However, Abdullah sees no likelihood of Indian military involvement. “There is no support even within the political establishment in India or amongst the people for military operations in Afghanistan,” he said.
He believes that it would be wrong for any federal government in New Delhi to engage in joint military action.
“I can't predict the outcome of the general election and what that will do to foreign policy but, at this point of time, I'll be very surprised” if New Delhi sends troops to join America and Pakistan's war on terror, he said.
“I can't see it having a happy ending.”
Abdullah, who was junior foreign minister in the previous New Delhi government led by the Hindu nationalist Bharatiya Janata Party (BJP), said the Indian political establishment is committed to stabilizing Afghanistan by actively assisting in its rebuilding.
“India has the largest program of any single country for actual reconstruction efforts – infrastructure, healthcare, education – the works,” he said. “To the extent that we need to protect those reconstruction activities, yes, we have put paramilitary forces in certain parts of Afghanistan, but those are purely to protect our assets and the manpower that is operating there.”
Bad experience with the BJP
Abdullah's National Conference (NC) led by his father, Farooq – and before that by his grandfather, Sheikh Abdullah, the Lion of Kashmir – had gone against the grain of their party's long-held secular tradition by joining the BJP-led coalition government in New Delhi from 1998 to 2004. The decision surprised many political observers who blame Muslim majority Kashmir for inflaming much of the extremism that has destabilized the region, including Afghanistan.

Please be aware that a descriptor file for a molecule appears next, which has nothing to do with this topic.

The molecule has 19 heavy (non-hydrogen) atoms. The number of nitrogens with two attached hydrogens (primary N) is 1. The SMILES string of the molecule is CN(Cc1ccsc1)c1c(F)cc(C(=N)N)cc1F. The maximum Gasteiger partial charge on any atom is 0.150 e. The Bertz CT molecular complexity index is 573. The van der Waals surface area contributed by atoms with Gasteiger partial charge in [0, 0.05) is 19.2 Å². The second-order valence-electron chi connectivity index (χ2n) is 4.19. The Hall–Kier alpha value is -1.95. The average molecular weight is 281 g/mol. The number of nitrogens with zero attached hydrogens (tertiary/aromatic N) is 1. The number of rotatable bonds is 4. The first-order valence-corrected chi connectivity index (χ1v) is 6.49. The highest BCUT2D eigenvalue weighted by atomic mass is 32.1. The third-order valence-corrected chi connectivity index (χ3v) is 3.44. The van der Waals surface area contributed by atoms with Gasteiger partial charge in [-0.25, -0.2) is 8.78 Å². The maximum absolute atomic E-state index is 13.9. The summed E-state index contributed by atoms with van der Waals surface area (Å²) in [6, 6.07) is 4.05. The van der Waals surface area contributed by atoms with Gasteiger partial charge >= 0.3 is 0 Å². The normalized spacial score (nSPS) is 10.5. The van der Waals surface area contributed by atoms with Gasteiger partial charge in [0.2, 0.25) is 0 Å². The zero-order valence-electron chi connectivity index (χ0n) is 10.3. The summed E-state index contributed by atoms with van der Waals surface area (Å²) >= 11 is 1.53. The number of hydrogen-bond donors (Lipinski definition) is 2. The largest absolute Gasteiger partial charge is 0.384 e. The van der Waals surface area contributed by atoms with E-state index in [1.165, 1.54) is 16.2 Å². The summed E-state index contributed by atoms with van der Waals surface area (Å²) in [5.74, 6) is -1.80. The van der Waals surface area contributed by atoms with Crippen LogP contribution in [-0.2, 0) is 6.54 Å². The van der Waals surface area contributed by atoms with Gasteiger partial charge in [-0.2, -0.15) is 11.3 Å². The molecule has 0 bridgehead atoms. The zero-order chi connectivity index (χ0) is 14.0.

Explaining how that partnership came about and why it failed, the chief minister said: “My father believed at that time that we needed a good relationship with the Center (federal government) so that the state could receive all the assistance that it required. But we realized that there was a political cost to that arrangement that was perhaps getting too much to bear. There was never anywhere the possibility of us having some sort of an electoral understanding with the BJP because our politics was completely different. Even on fundamental questions of Kashmir there was no meeting ground. So we decided that it would be best if we part ways.”
Today, the NC is back in alliance with the Congress party which supports Omar's J&K government and backs his father's bid for a parliamentary seat from J&K in the current elections.
Emergence of young leaders
The Congress-NC relationship has stood the test of time since 1947 through friendships between Sheikh Abdullah and Nehru, and then Farooq and Rajiv. Now, Omar's personal equation with Rahul, son of Sonia and Rajiv, with whom he reportedly shares a love of computers and motorbikes, is keenly watched as a sign of the dynastic relationship developing further to India's benefit.